Yoksan Jurumudi came home with a long face after spending the whole day looking for fish in the waters off the Obi Islands in Indonesia’s North Maluku province. The fisherman dumped out his catch, but it was only enough to feed his own family. There was nothing left over that could be sold, let alone shared with his extended family.
The days when the fishermen of Obi Island would land a bounty of skipjack tuna have long passed, they say. It now takes them at least three days of fishing, venturing increasingly farther out to sea on their small wooden ketinting canoes, to bring back just 10 kilograms (22 pounds) of tuna.
“It’s certainly harder now to look for fish in the Kawasi Sea,” Yoksan, referring to the main fishing area in the region, told Mongabay Indonesia in an interview last September.
Like many other local fishers, Yoksan blames the disappearance of the fish in the waters around the Obi Islands on the expansion of the nickel industry. First came the mines, in 2007, followed since then by smelters that refine the metal into battery-grade quality. During that time, locals say, there’s also been an undeniable degradation of the environment in and around the Obi Islands.
“I’m now over 50 years old, so I know very well the situation with the marine fish,” fisherman Umar Dahada told Mongabay Indonesia. “When it’s the rainy season, the sea turns red. I can’t fish there.”
The 42 islands that make up the Obi archipelago are part of eastern Indonesia’s famed “spice islands.” For centuries they produced mainly cloves, nutmeg and pepper. They’re also home to a rich diversity of marine life, sitting inside the Pacific Coral Triangle.
But in addition to spices and biodiversity, the Obi Islands are also rich in minerals, including gold and coal, but principally nickel. The metal is in high demand for use in electric vehicle batteries, and prices recently hit an 11-year high on supply concerns.
Indonesia is the world’s top nickel producer, with the government pushing for increased mining and refining. That includes in the Obi Islands, where national and provincial authorities, in a show of support for the industry, approved in 2019 a request by mining company PT Trimegah Bangun Persada to dump 6 million tonnes of waste into the ocean each year.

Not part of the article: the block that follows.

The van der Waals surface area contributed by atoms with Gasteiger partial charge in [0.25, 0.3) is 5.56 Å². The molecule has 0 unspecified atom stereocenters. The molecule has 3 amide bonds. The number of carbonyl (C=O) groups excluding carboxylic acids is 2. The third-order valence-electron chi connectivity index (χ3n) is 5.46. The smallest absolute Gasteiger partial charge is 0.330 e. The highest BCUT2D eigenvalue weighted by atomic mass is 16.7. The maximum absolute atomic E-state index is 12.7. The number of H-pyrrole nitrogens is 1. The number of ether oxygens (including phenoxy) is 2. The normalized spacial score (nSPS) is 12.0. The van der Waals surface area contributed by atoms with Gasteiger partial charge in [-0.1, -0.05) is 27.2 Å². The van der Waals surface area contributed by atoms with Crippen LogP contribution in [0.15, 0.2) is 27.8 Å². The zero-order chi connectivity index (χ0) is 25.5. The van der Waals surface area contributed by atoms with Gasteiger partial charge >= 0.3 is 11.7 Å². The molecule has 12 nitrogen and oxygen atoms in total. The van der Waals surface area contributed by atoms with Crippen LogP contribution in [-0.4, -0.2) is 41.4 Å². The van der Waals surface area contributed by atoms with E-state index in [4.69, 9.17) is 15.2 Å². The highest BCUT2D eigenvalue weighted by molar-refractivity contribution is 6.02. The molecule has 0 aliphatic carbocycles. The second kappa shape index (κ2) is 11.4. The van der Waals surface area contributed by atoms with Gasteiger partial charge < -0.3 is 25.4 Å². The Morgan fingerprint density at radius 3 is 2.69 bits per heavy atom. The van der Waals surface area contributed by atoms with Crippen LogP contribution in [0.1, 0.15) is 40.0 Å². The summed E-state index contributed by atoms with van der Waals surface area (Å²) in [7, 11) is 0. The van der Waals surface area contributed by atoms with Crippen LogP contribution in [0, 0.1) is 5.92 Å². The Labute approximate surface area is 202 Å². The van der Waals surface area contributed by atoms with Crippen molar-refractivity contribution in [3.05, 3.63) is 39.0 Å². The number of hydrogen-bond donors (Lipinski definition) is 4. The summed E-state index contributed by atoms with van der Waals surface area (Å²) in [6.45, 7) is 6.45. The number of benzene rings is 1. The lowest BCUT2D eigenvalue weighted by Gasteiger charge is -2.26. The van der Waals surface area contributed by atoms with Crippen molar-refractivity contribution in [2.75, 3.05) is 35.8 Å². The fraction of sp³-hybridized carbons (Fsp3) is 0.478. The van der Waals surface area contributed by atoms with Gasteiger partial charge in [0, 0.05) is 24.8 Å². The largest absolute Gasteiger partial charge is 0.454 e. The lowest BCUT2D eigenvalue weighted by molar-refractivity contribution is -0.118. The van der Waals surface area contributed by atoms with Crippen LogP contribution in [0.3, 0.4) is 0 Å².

Known as deep-sea tailings disposal (DSTD), this type of dumping is already practiced by copper and gold miners in Indonesia — with devastating impacts on local ecosystems, activists say.
The approval of Trimegah’s DSTD plan inflamed existing concerns about environmental damage in the Obi Islands, and prompted fishers and environmental activists to stage several protests outside the North Maluku governor’s office and the local branch of Trimegah’s parent company, the Harita Group.
The company eventually backed down in the face of the protests, cancelling the DSTD plan; however, the North Maluku government has not yet officially revoked its approval. Anie Rahmi, a spokeswoman for Harita’s nickel division, told Mongabay Indonesia in a statement that the group’s mining activities complied with all environmental protection standards imposed by the government.
Trimegah, in its search for somewhere else to dump its waste, last July submitted a request to clear a forest on the main island of Obi to build a tailings dam. Environmental activists say this isn’t any better than the DSTD plan, given that the potential discharge of contaminated waste from the facility could pollute the surrounding ecosystem and eventually make its way to the sea.
“In addition, heavy metal dissolution by rain and oxidation by air may expand the extent of the pollution,” said Ahmad Rusydi Rasjid, executive director of the North Maluku chapter of Walhi, Indonesia’s biggest environmental NGO.
But even as Trimegah awaits approval for its proposed tailings dam, research reportedly funded in part by the company itself shows that mining and smelting activity have already polluted the fishing grounds around the Obi Islands.
The 2019 study by scientists at North Maluku’s Khairun University, which was never published, indicates that levels of heavy metals associated with nickel mining are higher than normal off the southern coast of the main island. It also found traces of these heavy metals in at least 12 marine species, including saltwater clams, mangrove snappers, oxeye herrings, and yellow-striped trevallies.
“My presumption is simply that the Kawasi Sea isn’t suitable anymore for wildlife … It’s turned into a mud puddle,” said Muhammad Aris, a co-author of the study and marine biologist at Khairun University.
“So if the fishermen say they can’t find fish anymore, that’s because they’re gone,” he added. “When the environment is already damaged, there’s nothing that humans can do.”
Aris also warned against eating fish harvested from the polluted waters.
“The people of Obi Island could die … from eating the contaminated fish,” he said. “Does it have to take a high mortality rate or mass fish die-off to realise this? We must be aware now and not let it happen.”
This story was published with permission from Mongabay.com.
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